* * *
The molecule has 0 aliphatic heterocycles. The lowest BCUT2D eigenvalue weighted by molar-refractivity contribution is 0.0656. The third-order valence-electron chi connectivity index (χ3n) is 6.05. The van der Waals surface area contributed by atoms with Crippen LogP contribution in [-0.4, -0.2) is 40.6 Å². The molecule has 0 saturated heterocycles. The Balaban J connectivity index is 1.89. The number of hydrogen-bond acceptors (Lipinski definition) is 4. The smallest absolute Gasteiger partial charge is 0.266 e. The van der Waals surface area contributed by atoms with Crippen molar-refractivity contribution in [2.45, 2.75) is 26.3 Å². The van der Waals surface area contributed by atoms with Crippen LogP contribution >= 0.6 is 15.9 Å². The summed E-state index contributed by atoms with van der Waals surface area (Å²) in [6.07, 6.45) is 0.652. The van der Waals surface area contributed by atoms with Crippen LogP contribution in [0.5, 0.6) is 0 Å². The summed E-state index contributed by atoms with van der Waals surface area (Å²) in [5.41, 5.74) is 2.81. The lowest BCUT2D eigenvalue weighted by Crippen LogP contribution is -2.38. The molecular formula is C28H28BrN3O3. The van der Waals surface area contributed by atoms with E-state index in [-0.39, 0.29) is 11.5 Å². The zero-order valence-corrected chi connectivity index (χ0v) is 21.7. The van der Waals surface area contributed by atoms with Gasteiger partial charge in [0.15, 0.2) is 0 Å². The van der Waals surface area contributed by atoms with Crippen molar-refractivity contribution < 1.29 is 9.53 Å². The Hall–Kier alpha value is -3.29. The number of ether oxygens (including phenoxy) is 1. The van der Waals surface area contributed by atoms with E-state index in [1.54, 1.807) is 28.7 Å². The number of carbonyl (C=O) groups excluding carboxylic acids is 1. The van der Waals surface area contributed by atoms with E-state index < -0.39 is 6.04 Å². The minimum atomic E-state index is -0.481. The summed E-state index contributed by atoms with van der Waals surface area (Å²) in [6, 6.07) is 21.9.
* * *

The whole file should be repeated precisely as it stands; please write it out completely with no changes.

The molecule has 0 aliphatic heterocycles. The lowest BCUT2D eigenvalue weighted by molar-refractivity contribution is 0.0656. The third-order valence-electron chi connectivity index (χ3n) is 6.05. The van der Waals surface area contributed by atoms with Crippen LogP contribution in [-0.4, -0.2) is 40.6 Å². The molecule has 0 saturated heterocycles. The Balaban J connectivity index is 1.89. The number of hydrogen-bond acceptors (Lipinski definition) is 4. The smallest absolute Gasteiger partial charge is 0.266 e. The van der Waals surface area contributed by atoms with Crippen molar-refractivity contribution in [2.45, 2.75) is 26.3 Å². The van der Waals surface area contributed by atoms with Crippen LogP contribution >= 0.6 is 15.9 Å². The summed E-state index contributed by atoms with van der Waals surface area (Å²) in [6.07, 6.45) is 0.652. The van der Waals surface area contributed by atoms with Crippen LogP contribution in [0.5, 0.6) is 0 Å². The summed E-state index contributed by atoms with van der Waals surface area (Å²) in [5.41, 5.74) is 2.81. The lowest BCUT2D eigenvalue weighted by Crippen LogP contribution is -2.38. The molecular formula is C28H28BrN3O3. The van der Waals surface area contributed by atoms with E-state index in [-0.39, 0.29) is 11.5 Å². The zero-order valence-corrected chi connectivity index (χ0v) is 21.7. The van der Waals surface area contributed by atoms with Gasteiger partial charge in [0.15, 0.2) is 0 Å². The van der Waals surface area contributed by atoms with Crippen molar-refractivity contribution < 1.29 is 9.53 Å². The Hall–Kier alpha value is -3.29. The number of ether oxygens (including phenoxy) is 1. The van der Waals surface area contributed by atoms with E-state index in [1.54, 1.807) is 28.7 Å². The number of carbonyl (C=O) groups excluding carboxylic acids is 1. The van der Waals surface area contributed by atoms with E-state index < -0.39 is 6.04 Å². The minimum atomic E-state index is -0.481. The summed E-state index contributed by atoms with van der Waals surface area (Å²) in [6, 6.07) is 21.9.